Ruben-Blades-doc taken from Guadalupe Cultural Arts Center page.

We’ve been talking about CineFestival… but for the wrong reasons.

Don’t get me wrong. CineFestival (from July 5th to July 8th) is a team effort. Takes a lot of people and a lot of work to organize a film festival. What is clear is that the Guadalupe Cultural Arts Center and its staff are passionate about latino culture and movies. We bought tickets because we like to support quality local institutions, in this case people trying to show Texas and national movies with topics that show the latino-chicano culture in the United States.


It was hard to see the screen.

Thursday night, the Guadalupe Cultural Arts Center presented We the Animals, an independent film with the talented Texas actor Raúl Castillo about three brothers trying to find their own place in life, but in a difficult environment, all which influence their behavior and their identity.

The movie directed by Jeremiah Zafar is a compelling story that is well made. I enjoyed the good camera work and good performances, however, it was hard to appreciate when there is no clear line of sight to the screen. I kept moving on my seat in order to catch everything that was happening within the drama.

Don’t take me wrong. It wasn’t all bad! We had a great night talking to friends and the actor Raúl Castillo, who currently lives in New York, but keeps in touch with his roots.

CineFestival-Raúl Castillo

With the actor Raúl Castillo.

The next day we watched Love Cecy, a heartbreaking story of great promise, and again difficult to appreciate, when it was freezing on screen, and ultimately started over. It took us out of the mood. That experience almost eclipsed the storytelling.

Truth be told, my observations of the festival reached a new bottom, when we saw Closer to Bottom, directed by Jesse Borrego. I was so annoyed by the poor quality of the entire production, that I ended up in a bad mood. I expected the same curated quality that any film festival would look for: provocative, well made, intentional films. The team involved in the production repeatedly said at the Q and A that they didn’t have a budget to produce it…as if that forgives quality. Even my stepdaughter, a Say Sí student mentioned that she noticed many production mistakes that are hard to overlook.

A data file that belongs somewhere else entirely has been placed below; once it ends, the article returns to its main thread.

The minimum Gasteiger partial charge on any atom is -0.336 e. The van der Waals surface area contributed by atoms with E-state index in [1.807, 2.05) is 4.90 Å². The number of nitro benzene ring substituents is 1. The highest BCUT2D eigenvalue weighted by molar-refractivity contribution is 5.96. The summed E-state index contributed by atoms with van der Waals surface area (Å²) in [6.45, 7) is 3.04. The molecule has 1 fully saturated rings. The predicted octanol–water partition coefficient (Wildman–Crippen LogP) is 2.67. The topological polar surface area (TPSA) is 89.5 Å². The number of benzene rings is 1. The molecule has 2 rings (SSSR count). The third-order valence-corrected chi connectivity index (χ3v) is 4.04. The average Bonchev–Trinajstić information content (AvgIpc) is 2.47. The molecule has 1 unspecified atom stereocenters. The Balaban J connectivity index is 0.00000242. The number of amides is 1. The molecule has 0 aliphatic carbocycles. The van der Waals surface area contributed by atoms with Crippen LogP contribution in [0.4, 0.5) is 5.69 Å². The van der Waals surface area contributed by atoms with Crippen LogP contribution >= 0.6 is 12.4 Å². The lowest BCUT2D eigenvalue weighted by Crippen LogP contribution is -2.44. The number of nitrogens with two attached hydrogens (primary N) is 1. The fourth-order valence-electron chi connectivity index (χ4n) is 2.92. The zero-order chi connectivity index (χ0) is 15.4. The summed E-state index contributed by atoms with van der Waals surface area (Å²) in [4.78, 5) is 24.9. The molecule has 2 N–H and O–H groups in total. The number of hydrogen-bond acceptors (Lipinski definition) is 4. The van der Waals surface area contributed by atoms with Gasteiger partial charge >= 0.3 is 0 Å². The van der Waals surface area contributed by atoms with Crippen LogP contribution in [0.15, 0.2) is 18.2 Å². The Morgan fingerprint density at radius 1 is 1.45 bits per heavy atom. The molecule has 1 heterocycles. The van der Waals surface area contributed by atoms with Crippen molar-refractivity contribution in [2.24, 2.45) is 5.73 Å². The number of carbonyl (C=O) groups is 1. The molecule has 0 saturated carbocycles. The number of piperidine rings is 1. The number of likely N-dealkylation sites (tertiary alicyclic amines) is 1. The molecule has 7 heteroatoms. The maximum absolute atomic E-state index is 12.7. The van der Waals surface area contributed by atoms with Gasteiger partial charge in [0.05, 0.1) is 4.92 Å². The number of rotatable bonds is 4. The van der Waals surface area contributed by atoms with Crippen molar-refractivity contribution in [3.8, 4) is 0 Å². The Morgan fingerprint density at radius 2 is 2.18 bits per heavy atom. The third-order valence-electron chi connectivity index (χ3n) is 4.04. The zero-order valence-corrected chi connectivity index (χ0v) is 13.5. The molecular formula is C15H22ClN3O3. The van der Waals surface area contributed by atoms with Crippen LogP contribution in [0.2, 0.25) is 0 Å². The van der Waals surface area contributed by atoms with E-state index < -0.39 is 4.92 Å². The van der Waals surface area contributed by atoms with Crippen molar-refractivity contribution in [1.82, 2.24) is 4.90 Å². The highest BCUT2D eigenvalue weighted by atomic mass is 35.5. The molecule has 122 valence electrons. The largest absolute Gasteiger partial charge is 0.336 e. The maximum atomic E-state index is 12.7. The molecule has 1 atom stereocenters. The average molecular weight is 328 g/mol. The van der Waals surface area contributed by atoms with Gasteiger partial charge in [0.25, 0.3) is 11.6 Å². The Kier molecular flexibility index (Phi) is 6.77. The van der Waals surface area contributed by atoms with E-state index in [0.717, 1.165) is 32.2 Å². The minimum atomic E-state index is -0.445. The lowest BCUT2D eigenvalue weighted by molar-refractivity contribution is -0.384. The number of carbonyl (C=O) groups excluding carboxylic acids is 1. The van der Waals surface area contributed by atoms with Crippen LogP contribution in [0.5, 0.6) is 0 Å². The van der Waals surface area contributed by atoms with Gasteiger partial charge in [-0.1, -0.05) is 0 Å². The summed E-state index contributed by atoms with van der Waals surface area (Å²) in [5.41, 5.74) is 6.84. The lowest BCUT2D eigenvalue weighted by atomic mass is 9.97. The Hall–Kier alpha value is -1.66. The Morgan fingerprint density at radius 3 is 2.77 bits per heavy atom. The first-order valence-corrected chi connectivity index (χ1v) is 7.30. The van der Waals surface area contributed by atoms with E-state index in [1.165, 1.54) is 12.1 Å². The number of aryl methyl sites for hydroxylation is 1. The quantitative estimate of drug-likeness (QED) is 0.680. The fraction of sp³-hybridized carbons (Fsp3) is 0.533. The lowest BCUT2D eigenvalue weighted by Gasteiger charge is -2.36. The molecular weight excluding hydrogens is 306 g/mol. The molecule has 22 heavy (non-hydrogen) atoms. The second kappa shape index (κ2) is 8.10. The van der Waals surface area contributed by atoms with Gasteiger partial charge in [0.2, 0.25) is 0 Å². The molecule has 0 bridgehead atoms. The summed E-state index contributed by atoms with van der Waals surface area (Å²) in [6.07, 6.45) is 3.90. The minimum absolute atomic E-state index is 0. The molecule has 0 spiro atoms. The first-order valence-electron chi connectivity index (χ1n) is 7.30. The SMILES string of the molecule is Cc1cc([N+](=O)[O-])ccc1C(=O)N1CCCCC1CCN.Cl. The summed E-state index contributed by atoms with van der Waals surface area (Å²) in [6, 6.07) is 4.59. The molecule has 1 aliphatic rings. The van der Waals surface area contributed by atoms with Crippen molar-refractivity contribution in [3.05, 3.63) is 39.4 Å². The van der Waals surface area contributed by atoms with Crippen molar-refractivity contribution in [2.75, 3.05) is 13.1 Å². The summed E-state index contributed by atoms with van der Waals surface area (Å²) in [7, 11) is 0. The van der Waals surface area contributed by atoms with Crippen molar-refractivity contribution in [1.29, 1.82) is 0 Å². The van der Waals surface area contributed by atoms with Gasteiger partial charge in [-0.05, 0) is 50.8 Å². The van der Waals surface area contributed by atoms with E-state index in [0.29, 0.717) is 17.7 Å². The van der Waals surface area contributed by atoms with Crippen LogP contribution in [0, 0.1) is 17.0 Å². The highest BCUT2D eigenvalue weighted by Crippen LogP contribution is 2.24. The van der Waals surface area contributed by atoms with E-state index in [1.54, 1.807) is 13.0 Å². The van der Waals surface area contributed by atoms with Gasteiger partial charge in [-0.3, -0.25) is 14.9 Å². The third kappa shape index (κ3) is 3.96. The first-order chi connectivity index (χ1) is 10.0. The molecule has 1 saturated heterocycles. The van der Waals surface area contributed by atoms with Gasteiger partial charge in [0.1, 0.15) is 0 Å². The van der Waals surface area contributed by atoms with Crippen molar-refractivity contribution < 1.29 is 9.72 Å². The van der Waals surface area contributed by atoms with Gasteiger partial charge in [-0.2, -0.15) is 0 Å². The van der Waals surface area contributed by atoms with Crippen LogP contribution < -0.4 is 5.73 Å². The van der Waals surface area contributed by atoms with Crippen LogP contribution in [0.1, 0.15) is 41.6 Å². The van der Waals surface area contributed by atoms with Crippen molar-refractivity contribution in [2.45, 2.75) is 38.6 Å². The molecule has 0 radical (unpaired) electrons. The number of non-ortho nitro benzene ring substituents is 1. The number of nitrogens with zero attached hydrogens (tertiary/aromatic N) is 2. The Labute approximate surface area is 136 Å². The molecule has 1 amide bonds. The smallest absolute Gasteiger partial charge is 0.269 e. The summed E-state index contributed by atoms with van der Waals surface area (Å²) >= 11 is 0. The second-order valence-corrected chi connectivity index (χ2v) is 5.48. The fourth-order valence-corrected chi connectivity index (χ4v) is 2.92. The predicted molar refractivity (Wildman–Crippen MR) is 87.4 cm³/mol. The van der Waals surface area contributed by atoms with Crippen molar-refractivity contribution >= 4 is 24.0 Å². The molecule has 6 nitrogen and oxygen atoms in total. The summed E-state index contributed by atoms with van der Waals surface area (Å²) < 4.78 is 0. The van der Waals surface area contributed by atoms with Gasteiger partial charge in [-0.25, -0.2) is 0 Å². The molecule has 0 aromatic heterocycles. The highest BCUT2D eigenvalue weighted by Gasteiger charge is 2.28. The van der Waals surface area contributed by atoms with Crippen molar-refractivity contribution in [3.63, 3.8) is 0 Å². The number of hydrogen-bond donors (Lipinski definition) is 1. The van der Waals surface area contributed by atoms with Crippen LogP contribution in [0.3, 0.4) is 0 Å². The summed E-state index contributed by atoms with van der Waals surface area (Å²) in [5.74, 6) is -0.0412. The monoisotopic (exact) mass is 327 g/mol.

“Considering that they were UT Austin film graduates, it’s kind of a slap on the face to see this kind of movie being played at a renowned film festival”, Naty, 16 years old, said about the story directed by Jesse Borrego.

I was about to send an angry tweet about this experience, but Eduardo asked me to cool down and think about my words. And I certainly did.

After that film, we stayed for the documentary Ruben Blades is not my Name. Then again, more technical difficulties, with the film formatting off and playing several long minutes before being stopped, and requiring a reset of the projector. As the delightful film finally played, and we all were engulfed in Ruben’s world, the film starts freezing, and getting stuck. It started and stopped so many times that a we finally decided it was time to leave the theater rather than get frustrated watching the image freeze over and over.

Then we were torn with a real dillema:  We agree that it is important to support cultural institutions, especially those that give a voice to the underrepresented, however, after 40 years, it really should be operating at a higher level.  The San Antonio community deserves it. So I will end this saying something that I learned when I started working as a journalist: Nothing is perfect. Everything has room to be improved. I think CineFestival has a responsibility to get it right. Maybe it’s time to partner with an established theater that has state of the art facilities or  more strict film selection parameters that will help ensure a quality film festival for the next 40 years.

Hopefully next year will be better. We’ll see.